China’s President Xi Jinping said Saturday Hong Kong was freer than ever before but laid down an uncrossable “red line” for any challenge to Beijing’s authority as the city marked 20 years since it was handed back by Britain.
Xi spoke in a televised address after swearing in new Hong Kong leader Carrie Lam as pro and anti-Beijing protesters clashed close to the ceremony.
Lam was selected by a pro-China committee, as were her predecessors, and is already being cast by critics as a China stooge in a city where many are angry at Beijing’s tightening grip on the freedoms of its nearly eight million people.
A huge security operation has shut down large parts of Hong Kong for Xi’s three-day visit, reflecting Beijing’s concern that there should be no embarrassment ahead of a key Communist Party congress later this year which is expected to cement his position as the most powerful Chinese leader in a generation.
His trip is his first since becoming leader in 2013 and comes three years after mass pro-democracy rallies crippled parts of the city for months.
Xi said Saturday that any threat to China’s sovereignty and security or to the power of the central government “crosses the red line and is absolutely impermissible”.
He also warned against anyone endangering Hong Kong’s constitution or using the city “to carry out infiltration and sabotage activities against the mainland”.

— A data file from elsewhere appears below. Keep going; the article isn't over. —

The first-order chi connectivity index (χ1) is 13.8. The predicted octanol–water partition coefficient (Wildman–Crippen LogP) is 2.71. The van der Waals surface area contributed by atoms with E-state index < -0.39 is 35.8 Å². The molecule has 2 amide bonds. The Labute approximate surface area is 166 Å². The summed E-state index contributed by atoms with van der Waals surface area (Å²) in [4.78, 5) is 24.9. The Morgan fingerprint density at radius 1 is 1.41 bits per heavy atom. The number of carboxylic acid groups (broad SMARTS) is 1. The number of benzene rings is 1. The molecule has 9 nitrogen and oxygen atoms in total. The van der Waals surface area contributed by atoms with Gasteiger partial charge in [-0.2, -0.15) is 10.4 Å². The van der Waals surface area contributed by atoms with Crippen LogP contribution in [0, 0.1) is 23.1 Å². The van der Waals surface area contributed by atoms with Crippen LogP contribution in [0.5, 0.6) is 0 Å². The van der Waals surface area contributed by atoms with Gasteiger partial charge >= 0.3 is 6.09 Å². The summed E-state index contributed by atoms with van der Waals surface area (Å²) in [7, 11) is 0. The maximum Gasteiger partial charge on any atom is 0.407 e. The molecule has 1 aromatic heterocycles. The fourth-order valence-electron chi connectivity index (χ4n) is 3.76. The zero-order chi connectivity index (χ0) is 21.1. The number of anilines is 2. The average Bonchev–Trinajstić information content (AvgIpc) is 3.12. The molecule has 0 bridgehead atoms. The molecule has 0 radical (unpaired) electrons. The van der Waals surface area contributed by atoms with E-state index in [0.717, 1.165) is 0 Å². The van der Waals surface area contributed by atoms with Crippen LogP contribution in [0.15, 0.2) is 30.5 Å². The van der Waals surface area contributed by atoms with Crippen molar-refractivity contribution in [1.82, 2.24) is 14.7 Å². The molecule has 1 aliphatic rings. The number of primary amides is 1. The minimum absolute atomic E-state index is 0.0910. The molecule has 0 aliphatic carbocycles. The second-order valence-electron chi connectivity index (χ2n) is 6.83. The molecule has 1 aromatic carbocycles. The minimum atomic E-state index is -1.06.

The warning comes after the emergence of young activists calling for self-determination or even full independence for Hong Kong, which has infuriated Beijing.
Xi insisted that Hong Kong had “more extensive democratic rights and freedoms than at any other time in its history” and pledged to uphold its semi-autonomous status.
But Beijing’s foreign ministry declared Friday that the document signed by Britain and China which initiated the handover “is no longer relevant”.
The Sino-British Joint Declaration gave Hong Kong rights unseen on the mainland through a “one country, two systems” agreement, lasting 50 years.
There are growing fears that those freedoms are now under threat from an assertive Beijing, with Chinese authorities accused of abductions and interfering in a range of areas, from politics to media and education.
Xi called on Hong Kong to “improve” its systems in order to uphold Chinese sovereignty and to “enhance” education to promote China’s culture and history.
A proposal to include patriotic education in Hong Kong schools met with huge protests in 2012 and has since been shelved.
Pro-China protesters targeted a small march by activists in memory of the victims of Beijing’s 1989 Tiananmen Square crackdown Saturday morning as officials gathered for the swearing in.
As the pro-democracy campaigners prepared to carry a makeshift coffin towards the convention centre, as they do each year, a man ran across the street and kicked it.
Flag-waving pro-China protesters then blocked the march as police struggled to separate the two sides.
Democracy campaigners were taken away in police vans and released soon after.
Activists say they have been repeatedly followed and attacked since Xi flew in on Thursday.
Lam’s swearing in by Xi is deeply symbolic for frustrated activists who pushed for fully free leadership elections during the 2014 Umbrella Movement rallies but failed to win concessions.
Those protests were sparked by a Beijing-backed political reform package which said Hong Kong could have a public vote for leader, but that candidates must be vetted first.
The proposal was voted down in parliament by pro-democracy lawmakers and the reform process has now stalled.
Lam has made no commitment to revisit it soon.